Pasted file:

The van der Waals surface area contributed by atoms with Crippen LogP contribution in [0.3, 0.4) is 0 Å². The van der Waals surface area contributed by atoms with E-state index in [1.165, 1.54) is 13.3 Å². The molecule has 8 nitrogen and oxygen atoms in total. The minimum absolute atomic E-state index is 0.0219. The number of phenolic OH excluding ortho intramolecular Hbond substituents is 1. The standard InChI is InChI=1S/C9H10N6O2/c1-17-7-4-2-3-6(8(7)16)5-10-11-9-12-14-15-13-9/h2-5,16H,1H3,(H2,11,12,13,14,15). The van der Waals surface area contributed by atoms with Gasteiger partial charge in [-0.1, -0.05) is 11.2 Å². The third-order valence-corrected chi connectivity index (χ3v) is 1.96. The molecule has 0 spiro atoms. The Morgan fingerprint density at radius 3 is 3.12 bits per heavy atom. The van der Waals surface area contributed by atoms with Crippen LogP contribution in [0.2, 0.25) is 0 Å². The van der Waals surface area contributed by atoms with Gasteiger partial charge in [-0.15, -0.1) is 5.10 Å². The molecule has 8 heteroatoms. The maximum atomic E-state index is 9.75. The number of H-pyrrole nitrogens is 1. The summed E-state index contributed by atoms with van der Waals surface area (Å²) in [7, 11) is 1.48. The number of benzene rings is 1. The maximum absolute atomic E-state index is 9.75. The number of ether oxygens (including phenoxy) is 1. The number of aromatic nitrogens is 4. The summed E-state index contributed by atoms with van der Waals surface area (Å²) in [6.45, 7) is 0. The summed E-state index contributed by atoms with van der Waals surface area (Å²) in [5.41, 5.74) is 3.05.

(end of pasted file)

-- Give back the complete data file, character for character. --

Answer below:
The van der Waals surface area contributed by atoms with Crippen LogP contribution in [0.3, 0.4) is 0 Å². The van der Waals surface area contributed by atoms with E-state index in [1.165, 1.54) is 13.3 Å². The molecule has 8 nitrogen and oxygen atoms in total. The minimum absolute atomic E-state index is 0.0219. The number of phenolic OH excluding ortho intramolecular Hbond substituents is 1. The standard InChI is InChI=1S/C9H10N6O2/c1-17-7-4-2-3-6(8(7)16)5-10-11-9-12-14-15-13-9/h2-5,16H,1H3,(H2,11,12,13,14,15). The van der Waals surface area contributed by atoms with Gasteiger partial charge in [-0.1, -0.05) is 11.2 Å². The third-order valence-corrected chi connectivity index (χ3v) is 1.96. The molecule has 0 spiro atoms. The Morgan fingerprint density at radius 3 is 3.12 bits per heavy atom. The van der Waals surface area contributed by atoms with Crippen LogP contribution in [0.2, 0.25) is 0 Å². The van der Waals surface area contributed by atoms with Gasteiger partial charge in [-0.15, -0.1) is 5.10 Å². The molecule has 8 heteroatoms. The maximum atomic E-state index is 9.75. The number of H-pyrrole nitrogens is 1. The summed E-state index contributed by atoms with van der Waals surface area (Å²) in [7, 11) is 1.48. The number of benzene rings is 1. The maximum absolute atomic E-state index is 9.75. The number of ether oxygens (including phenoxy) is 1. The number of aromatic nitrogens is 4. The summed E-state index contributed by atoms with van der Waals surface area (Å²) in [6.45, 7) is 0. The summed E-state index contributed by atoms with van der Waals surface area (Å²) in [5.41, 5.74) is 3.05.